Reached via a series of trenches and tunnels (one is long, narrow and pitch-black) that starts from Bet Gabriel-Rufael, this church may have started as something altogether different. The discovery of ankle shackles among other objects has led scholars to believe it may have served as the town’s prison, or house of justice.
Due to a large section collapsing, the interior is a fraction of its former size and the brick walls are an unfortunate necessity. Don’t miss the beautiful fresco (maybe 15th century), sometimes said to represent the Three Wise Men, though since they’re holding crosses, this can’t be correct. With their little flipper hands and eyes that look askance, they’re delightful. The 12 apostles are represented below in a less attractive and probably later fresco. The Passion of the Christ painting on cotton fabric next to the frescoes probably dates from the 16th century. Formerly, such paintings were plastered to the church walls with a mixture of straw, ox blood and mud.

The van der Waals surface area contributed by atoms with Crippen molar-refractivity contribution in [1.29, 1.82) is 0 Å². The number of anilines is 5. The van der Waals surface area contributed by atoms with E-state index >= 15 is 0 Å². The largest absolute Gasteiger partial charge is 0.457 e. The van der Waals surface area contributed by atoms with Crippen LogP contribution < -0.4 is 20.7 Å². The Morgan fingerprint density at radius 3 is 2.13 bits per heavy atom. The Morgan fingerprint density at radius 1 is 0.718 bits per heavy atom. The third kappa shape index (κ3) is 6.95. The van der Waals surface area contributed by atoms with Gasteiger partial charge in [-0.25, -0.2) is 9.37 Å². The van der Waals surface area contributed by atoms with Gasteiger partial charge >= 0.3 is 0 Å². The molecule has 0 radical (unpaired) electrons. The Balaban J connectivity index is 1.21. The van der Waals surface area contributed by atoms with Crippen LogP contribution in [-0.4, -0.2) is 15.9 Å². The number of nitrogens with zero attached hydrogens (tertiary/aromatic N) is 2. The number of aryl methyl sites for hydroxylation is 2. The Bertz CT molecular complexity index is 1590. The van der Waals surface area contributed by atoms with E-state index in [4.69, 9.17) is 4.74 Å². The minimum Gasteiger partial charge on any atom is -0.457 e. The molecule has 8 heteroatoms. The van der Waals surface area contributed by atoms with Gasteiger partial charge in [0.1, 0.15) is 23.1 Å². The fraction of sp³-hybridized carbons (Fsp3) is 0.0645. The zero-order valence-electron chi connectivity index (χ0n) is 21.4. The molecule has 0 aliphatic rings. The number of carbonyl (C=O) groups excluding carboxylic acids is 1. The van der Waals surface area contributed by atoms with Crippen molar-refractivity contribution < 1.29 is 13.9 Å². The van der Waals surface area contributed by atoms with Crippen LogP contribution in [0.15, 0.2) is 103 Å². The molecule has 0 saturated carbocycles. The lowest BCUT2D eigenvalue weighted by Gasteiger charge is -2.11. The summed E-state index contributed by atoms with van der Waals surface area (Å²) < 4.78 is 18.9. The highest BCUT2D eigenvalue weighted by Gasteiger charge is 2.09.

The 35m pitch-black tunnel to the church as you come from Bet Gabriel-Rufael is said to represent hell and, according to local tradition, should be walked without any light – mind your head!